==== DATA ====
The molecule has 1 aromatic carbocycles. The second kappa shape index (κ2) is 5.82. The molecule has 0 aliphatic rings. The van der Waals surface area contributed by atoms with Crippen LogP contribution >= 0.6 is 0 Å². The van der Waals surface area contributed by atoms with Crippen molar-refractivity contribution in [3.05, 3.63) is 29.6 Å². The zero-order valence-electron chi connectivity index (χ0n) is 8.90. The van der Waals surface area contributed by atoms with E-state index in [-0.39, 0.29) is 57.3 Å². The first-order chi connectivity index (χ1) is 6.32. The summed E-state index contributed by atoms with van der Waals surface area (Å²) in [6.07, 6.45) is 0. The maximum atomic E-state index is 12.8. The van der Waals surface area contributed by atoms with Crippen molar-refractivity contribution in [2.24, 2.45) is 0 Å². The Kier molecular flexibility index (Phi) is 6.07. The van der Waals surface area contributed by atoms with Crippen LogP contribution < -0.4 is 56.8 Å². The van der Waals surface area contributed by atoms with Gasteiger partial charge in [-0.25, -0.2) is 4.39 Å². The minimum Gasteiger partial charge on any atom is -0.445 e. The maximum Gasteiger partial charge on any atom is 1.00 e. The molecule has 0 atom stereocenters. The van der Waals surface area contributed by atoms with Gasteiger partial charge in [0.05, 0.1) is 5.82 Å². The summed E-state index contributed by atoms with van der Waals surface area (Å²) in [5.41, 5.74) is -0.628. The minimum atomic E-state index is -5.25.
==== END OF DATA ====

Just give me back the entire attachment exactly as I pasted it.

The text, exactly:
The molecule has 1 aromatic carbocycles. The second kappa shape index (κ2) is 5.82. The molecule has 0 aliphatic rings. The van der Waals surface area contributed by atoms with Crippen LogP contribution >= 0.6 is 0 Å². The van der Waals surface area contributed by atoms with Crippen molar-refractivity contribution in [3.05, 3.63) is 29.6 Å². The zero-order valence-electron chi connectivity index (χ0n) is 8.90. The van der Waals surface area contributed by atoms with E-state index in [-0.39, 0.29) is 57.3 Å². The first-order chi connectivity index (χ1) is 6.32. The summed E-state index contributed by atoms with van der Waals surface area (Å²) in [6.07, 6.45) is 0. The maximum atomic E-state index is 12.8. The van der Waals surface area contributed by atoms with Crippen molar-refractivity contribution in [2.24, 2.45) is 0 Å². The Kier molecular flexibility index (Phi) is 6.07. The van der Waals surface area contributed by atoms with Crippen LogP contribution < -0.4 is 56.8 Å². The van der Waals surface area contributed by atoms with Gasteiger partial charge in [-0.25, -0.2) is 4.39 Å². The minimum Gasteiger partial charge on any atom is -0.445 e. The maximum Gasteiger partial charge on any atom is 1.00 e. The molecule has 0 atom stereocenters. The van der Waals surface area contributed by atoms with Gasteiger partial charge in [0.05, 0.1) is 5.82 Å². The summed E-state index contributed by atoms with van der Waals surface area (Å²) in [5.41, 5.74) is -0.628. The minimum atomic E-state index is -5.25.